(1) Our workmen need to start with raw material, for example, wood and metal...one place to saw the tree trunks into slabs and boards, and another place to heat the metal at a forge to cut and shape it into pieces;

(2) Then the skilled blacksmith needs to use that forge to craft specialized parts;

(3) And the wood workers need specialized benches and tools to craft all the many pieces already mentioned;

(4) Then these need to be fitted together into our five essential parts, and finally these parts need to be assembled into a complete carriage;

(5) And we’ve almost forgotten, the whole thing needs to be painted, upholstered and trimmed.

To summarize:
(1) We need a room for powered machines...and a source of power;
(2) We need a blacksmith shop...which (think fire!) will need to be separate...
(3) We need a room with benches and specialized tools...
(4) We need space for assembling the full carriage... and it should probably be near to the painting room, since assembling and painting are accomplished in a series of interdependent steps...
(5) And we need a room just for painting.  Since it Read More
(1) Our workmen need to start with raw material, for example, wood and metal...one place to saw the tree trunks into slabs and boards, and another place to heat the metal at a forge to cut and shape it into pieces;

(2) Then the skilled blacksmith needs to use that forge to craft specialized parts;

(3) And the wood workers need specialized benches and tools to craft all the many pieces already mentioned;

(4) Then these need to be fitted together into our five essential parts, and finally these parts need to be assembled into a complete carriage;

(5) And we’ve almost forgotten, the whole thing needs to be painted, upholstered and trimmed.

To summarize:
(1) We need a room for powered machines...and a source of power;
(2) We need a blacksmith shop...which (think fire!) will need to be separate...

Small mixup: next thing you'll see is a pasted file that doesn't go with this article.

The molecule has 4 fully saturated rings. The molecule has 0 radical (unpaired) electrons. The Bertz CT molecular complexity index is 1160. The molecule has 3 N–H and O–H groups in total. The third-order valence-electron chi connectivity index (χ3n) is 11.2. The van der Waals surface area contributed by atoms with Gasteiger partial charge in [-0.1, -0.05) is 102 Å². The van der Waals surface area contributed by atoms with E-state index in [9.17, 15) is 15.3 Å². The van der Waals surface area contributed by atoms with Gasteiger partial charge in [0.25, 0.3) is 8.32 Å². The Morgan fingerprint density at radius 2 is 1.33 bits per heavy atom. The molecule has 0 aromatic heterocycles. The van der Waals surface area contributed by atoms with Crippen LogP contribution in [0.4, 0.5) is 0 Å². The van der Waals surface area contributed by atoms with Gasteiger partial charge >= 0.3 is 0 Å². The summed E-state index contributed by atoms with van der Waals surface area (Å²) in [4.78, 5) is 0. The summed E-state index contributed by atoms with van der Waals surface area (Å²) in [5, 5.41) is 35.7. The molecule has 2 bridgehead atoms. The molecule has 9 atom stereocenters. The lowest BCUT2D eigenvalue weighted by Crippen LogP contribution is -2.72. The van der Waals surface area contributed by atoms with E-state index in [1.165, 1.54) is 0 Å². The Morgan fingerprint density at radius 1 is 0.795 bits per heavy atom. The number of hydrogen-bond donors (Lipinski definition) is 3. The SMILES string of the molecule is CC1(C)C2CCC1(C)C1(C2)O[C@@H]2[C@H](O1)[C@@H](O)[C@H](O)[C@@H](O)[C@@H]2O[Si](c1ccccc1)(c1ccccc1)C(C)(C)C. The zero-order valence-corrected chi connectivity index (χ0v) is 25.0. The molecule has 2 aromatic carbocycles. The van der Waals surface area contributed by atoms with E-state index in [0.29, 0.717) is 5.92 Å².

(3) We need a room with benches and specialized tools...
(4) We need space for assembling the full carriage... and it should probably be near to the painting room, since assembling and painting are accomplished in a series of interdependent steps...
(5) And we need a room just for painting.  Since it has to be protected from dust, this was usually upstairs, and completely protected by plastered walls.

© 2007, Tantramar Heritage Trust. All Rights Reserved.

An animation allowing one’s x-ray vision to look through the exterior of the building at the layout of four work areas.

Explore this illustration to see how the Campbell's decided to organize their carriage production.

In this final animation, moving the mouse allows one's x-ray vision to see right through the exterior of a watercolour illustration of the carriage factory building. As you sweep across the first floor you see craftsmen at their "Benchwork" in one room, and then the "Machines" room with power-driven saws and lathes powered by a horse. Choosing the second floor, you sweep across the "Assembly" room, noting one workman carrying a completed part (a wheel) up the stairs and others assembling a carriage. Finally, as you sweep across the "Painting" room, you see parts being painted.

Peter Manchester, Tantramar Interactive Inc.
Leslie Van Patter, Paul Bogaard
19th Century
© 2007, Tantramar Heritage Trust. All Rights Reserved.


Learning Objectives

The “Factory Layout” Learning Object is designed for students and educators to meet the following objectives:

• Learn about organization of work in a pre-industrial factory;

• Explore the idea of how form follows function;

• Establish links between the requirements for any horse-drawn vehicle and the stages of construction for its manufacture;

• Learn about an important period in Canadian history, when manufacturing was still in the hands of craftsmen and compare that with today’s industrial world;

• Identify, research, and describe the main parts of any horse-drawn vehicle;

• Identify the different kind of skills required in early manufacturing;

• Research, discuss and analyze how the example of this carriage factory compares with what we know of carriage factories all across Canada.